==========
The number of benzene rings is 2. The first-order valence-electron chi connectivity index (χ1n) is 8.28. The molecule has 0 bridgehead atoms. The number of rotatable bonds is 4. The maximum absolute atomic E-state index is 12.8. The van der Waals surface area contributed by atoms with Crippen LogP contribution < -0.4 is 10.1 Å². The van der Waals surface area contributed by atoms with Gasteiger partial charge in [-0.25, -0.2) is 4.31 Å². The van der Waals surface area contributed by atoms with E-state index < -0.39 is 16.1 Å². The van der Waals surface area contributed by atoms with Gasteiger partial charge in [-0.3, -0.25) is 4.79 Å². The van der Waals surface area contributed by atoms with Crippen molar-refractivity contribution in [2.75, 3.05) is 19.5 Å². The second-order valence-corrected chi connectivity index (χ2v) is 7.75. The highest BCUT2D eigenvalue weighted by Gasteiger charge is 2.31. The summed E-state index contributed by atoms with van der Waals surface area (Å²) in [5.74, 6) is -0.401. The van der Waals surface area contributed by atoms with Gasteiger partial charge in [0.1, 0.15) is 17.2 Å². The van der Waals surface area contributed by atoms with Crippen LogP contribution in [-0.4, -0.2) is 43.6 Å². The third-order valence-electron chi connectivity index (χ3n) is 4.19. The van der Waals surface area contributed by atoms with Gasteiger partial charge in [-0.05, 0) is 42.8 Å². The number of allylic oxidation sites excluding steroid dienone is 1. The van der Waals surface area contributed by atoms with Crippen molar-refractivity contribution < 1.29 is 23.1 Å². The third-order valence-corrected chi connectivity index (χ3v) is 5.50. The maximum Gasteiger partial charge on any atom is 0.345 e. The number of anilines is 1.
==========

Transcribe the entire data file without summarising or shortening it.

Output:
The number of benzene rings is 2. The first-order valence-electron chi connectivity index (χ1n) is 8.28. The molecule has 0 bridgehead atoms. The number of rotatable bonds is 4. The maximum absolute atomic E-state index is 12.8. The van der Waals surface area contributed by atoms with Crippen LogP contribution < -0.4 is 10.1 Å². The van der Waals surface area contributed by atoms with Gasteiger partial charge in [-0.25, -0.2) is 4.31 Å². The van der Waals surface area contributed by atoms with E-state index < -0.39 is 16.1 Å². The van der Waals surface area contributed by atoms with Gasteiger partial charge in [-0.3, -0.25) is 4.79 Å². The van der Waals surface area contributed by atoms with Crippen molar-refractivity contribution in [2.75, 3.05) is 19.5 Å². The second-order valence-corrected chi connectivity index (χ2v) is 7.75. The highest BCUT2D eigenvalue weighted by Gasteiger charge is 2.31. The summed E-state index contributed by atoms with van der Waals surface area (Å²) in [5.74, 6) is -0.401. The van der Waals surface area contributed by atoms with Gasteiger partial charge in [0.1, 0.15) is 17.2 Å². The van der Waals surface area contributed by atoms with Crippen LogP contribution in [-0.4, -0.2) is 43.6 Å². The third-order valence-electron chi connectivity index (χ3n) is 4.19. The van der Waals surface area contributed by atoms with Gasteiger partial charge in [-0.05, 0) is 42.8 Å². The number of allylic oxidation sites excluding steroid dienone is 1. The van der Waals surface area contributed by atoms with Crippen molar-refractivity contribution < 1.29 is 23.1 Å². The third-order valence-corrected chi connectivity index (χ3v) is 5.50. The maximum Gasteiger partial charge on any atom is 0.345 e. The number of anilines is 1.